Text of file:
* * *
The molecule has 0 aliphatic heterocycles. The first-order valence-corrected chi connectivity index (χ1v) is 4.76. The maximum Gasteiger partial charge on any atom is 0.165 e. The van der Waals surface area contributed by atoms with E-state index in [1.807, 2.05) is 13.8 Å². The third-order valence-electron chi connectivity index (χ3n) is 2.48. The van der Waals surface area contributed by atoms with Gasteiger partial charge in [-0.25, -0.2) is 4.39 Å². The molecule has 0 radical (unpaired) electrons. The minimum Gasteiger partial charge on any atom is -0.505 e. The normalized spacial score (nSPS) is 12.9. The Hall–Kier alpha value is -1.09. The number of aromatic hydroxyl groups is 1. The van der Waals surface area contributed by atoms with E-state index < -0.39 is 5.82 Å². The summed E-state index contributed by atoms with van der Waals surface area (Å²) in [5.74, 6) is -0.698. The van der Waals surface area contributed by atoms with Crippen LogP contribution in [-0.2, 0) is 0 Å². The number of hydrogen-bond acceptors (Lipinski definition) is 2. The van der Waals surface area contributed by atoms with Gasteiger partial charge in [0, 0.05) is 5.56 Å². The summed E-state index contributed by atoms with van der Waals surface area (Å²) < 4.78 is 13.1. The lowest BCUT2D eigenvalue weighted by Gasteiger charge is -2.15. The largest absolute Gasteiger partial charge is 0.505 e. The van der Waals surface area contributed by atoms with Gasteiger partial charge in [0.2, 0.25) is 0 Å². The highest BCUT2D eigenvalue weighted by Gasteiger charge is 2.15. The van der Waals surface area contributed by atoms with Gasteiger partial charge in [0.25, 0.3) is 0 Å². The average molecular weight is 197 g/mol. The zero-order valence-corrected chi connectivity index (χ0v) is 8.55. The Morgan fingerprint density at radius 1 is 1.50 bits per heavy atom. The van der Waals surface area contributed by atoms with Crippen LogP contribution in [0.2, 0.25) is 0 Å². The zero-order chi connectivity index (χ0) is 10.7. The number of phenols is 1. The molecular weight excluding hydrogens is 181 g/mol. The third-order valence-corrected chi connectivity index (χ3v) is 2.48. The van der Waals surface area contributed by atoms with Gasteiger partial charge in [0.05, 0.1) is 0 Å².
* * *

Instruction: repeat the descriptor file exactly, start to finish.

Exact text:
The molecule has 0 aliphatic heterocycles. The first-order valence-corrected chi connectivity index (χ1v) is 4.76. The maximum Gasteiger partial charge on any atom is 0.165 e. The van der Waals surface area contributed by atoms with E-state index in [1.807, 2.05) is 13.8 Å². The third-order valence-electron chi connectivity index (χ3n) is 2.48. The van der Waals surface area contributed by atoms with Gasteiger partial charge in [-0.25, -0.2) is 4.39 Å². The molecule has 0 radical (unpaired) electrons. The minimum Gasteiger partial charge on any atom is -0.505 e. The normalized spacial score (nSPS) is 12.9. The Hall–Kier alpha value is -1.09. The number of aromatic hydroxyl groups is 1. The van der Waals surface area contributed by atoms with E-state index < -0.39 is 5.82 Å². The summed E-state index contributed by atoms with van der Waals surface area (Å²) in [5.74, 6) is -0.698. The van der Waals surface area contributed by atoms with Crippen LogP contribution in [-0.2, 0) is 0 Å². The number of hydrogen-bond acceptors (Lipinski definition) is 2. The van der Waals surface area contributed by atoms with Gasteiger partial charge in [0, 0.05) is 5.56 Å². The summed E-state index contributed by atoms with van der Waals surface area (Å²) < 4.78 is 13.1. The lowest BCUT2D eigenvalue weighted by Gasteiger charge is -2.15. The largest absolute Gasteiger partial charge is 0.505 e. The van der Waals surface area contributed by atoms with Gasteiger partial charge in [0.2, 0.25) is 0 Å². The highest BCUT2D eigenvalue weighted by Gasteiger charge is 2.15. The van der Waals surface area contributed by atoms with Gasteiger partial charge in [0.25, 0.3) is 0 Å². The average molecular weight is 197 g/mol. The zero-order valence-corrected chi connectivity index (χ0v) is 8.55. The Morgan fingerprint density at radius 1 is 1.50 bits per heavy atom. The van der Waals surface area contributed by atoms with Crippen LogP contribution in [0.2, 0.25) is 0 Å². The zero-order chi connectivity index (χ0) is 10.7. The number of phenols is 1. The molecular weight excluding hydrogens is 181 g/mol. The third-order valence-corrected chi connectivity index (χ3v) is 2.48. The van der Waals surface area contributed by atoms with Gasteiger partial charge in [0.05, 0.1) is 0 Å².